If you’re seeing Chicago Public Square for free, thank The Legion of Chicago Public Squarians—including Sandy Ridolfi, Jim Rittenhouse and Jerry Role, whose support makes this thing possible. Join them here. And now, the news:
Chicago’s deadly weekend. However you count:
■ 73 people shot, 11 fatally (Tribune).
■ 10 killed, 53 wounded (ABC7 Chicago).
■ 44 were shot Sunday alone (CNN).
■ … and a 16-year-old suburban boy is dead after being found unresponsive at Lollapalooza last night.
■ PolitiFact: Democratic gubernatorial candidate J.B. Pritzker was wrong to call Illinois’ workforce the nation’s most educated.
■ Ben Joravsky in the Chicago Reader: “Donald Trump is Bruce Rauner’s useful idiot—and vice versa.”
‘It’s environmental racism.’ The Better Government Association says Chicago neighborhood activists are demanding the city change the way it decides which areas should house most industrial and manufacturing businesses.
■ Flood thy neighbor: ProPublica explains the problems with America’s approach to controlling rivers.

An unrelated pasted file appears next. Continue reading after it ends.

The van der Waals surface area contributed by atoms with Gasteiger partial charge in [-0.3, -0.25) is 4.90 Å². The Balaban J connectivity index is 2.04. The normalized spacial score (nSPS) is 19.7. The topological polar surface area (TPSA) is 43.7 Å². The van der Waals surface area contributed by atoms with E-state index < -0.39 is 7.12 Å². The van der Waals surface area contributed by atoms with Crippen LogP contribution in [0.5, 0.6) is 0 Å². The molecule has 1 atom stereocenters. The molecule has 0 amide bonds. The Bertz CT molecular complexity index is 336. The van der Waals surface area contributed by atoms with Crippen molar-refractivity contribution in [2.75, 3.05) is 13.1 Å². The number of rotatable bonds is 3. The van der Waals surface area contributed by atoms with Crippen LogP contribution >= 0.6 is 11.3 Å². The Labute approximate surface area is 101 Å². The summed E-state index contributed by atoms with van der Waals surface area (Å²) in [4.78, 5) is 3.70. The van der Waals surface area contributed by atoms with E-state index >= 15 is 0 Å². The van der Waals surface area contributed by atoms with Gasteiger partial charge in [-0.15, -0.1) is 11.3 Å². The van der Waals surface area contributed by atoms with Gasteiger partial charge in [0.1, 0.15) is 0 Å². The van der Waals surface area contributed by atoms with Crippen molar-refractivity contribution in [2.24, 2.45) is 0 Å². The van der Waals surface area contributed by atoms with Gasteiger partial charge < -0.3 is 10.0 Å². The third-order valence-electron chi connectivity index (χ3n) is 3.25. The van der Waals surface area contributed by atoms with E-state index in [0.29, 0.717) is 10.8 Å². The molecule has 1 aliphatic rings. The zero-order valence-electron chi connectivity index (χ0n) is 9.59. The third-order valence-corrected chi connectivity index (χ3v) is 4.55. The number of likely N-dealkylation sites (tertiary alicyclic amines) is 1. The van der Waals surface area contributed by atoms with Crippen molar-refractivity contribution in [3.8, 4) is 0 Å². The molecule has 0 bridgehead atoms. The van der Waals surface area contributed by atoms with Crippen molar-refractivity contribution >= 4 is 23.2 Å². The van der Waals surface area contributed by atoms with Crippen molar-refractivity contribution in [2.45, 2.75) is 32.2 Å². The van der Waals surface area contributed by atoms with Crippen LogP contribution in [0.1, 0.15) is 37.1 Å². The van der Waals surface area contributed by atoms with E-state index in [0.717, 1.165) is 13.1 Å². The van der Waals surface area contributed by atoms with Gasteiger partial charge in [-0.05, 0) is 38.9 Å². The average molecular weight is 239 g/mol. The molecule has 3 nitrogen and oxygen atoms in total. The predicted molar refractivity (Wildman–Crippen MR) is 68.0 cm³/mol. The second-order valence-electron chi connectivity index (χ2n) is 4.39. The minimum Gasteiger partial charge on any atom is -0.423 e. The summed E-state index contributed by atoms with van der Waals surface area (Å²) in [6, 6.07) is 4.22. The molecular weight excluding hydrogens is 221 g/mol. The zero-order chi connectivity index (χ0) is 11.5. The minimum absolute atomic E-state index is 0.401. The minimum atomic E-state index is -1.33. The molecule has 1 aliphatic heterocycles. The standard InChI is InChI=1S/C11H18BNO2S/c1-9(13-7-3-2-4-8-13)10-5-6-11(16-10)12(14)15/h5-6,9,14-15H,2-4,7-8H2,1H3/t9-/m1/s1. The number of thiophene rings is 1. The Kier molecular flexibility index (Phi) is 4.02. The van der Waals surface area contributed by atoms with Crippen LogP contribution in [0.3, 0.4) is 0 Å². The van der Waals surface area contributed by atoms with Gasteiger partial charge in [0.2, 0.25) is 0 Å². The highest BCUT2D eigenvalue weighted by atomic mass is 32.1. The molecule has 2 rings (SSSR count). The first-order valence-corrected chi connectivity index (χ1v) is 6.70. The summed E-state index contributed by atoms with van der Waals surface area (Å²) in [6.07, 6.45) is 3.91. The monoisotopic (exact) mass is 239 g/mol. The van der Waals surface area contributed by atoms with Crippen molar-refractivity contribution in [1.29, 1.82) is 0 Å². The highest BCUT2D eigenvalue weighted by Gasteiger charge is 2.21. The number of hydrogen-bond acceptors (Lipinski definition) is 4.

‘I cannot … appear before you … when my soul is so at odds with the institution.’ The lead teaching pastor of Barrington’s scandal-scarred Willow Creek megachurch, Steve Carter, blogged his resignation statement after a New York Times report exposed new details about his predecessor’s misdeeds.
■ The Tribune says Carter’s announcement followed an incident in which he took ill just before an onstage interview with This American Life host Ira Glass.
■ Neil Steinberg in the Sun-Times: “No religion is immune from being deformed by human depravity.”
Apple and Mr. Jones. In the most sweeping smackdown yet on conspiracy-theory fabulist Alex Jones—who says the Sept. 11 terror attacks were staged by the government and the Sandy Hook elementary school massacre was faked by gun-regulation advocates—Apple is yanking his podcasts from its iTunes store.
■ Facebook’s doing much the same.
Robert Redford retiring. He says he’ll
■ Struggling MoviePass says its members will now get just three theater passes a month—not one a day.
Correction. Thanks to erudite Square reader Mike Braden, an error in Friday’s edition has been undone: The past tense of forbid is forbade.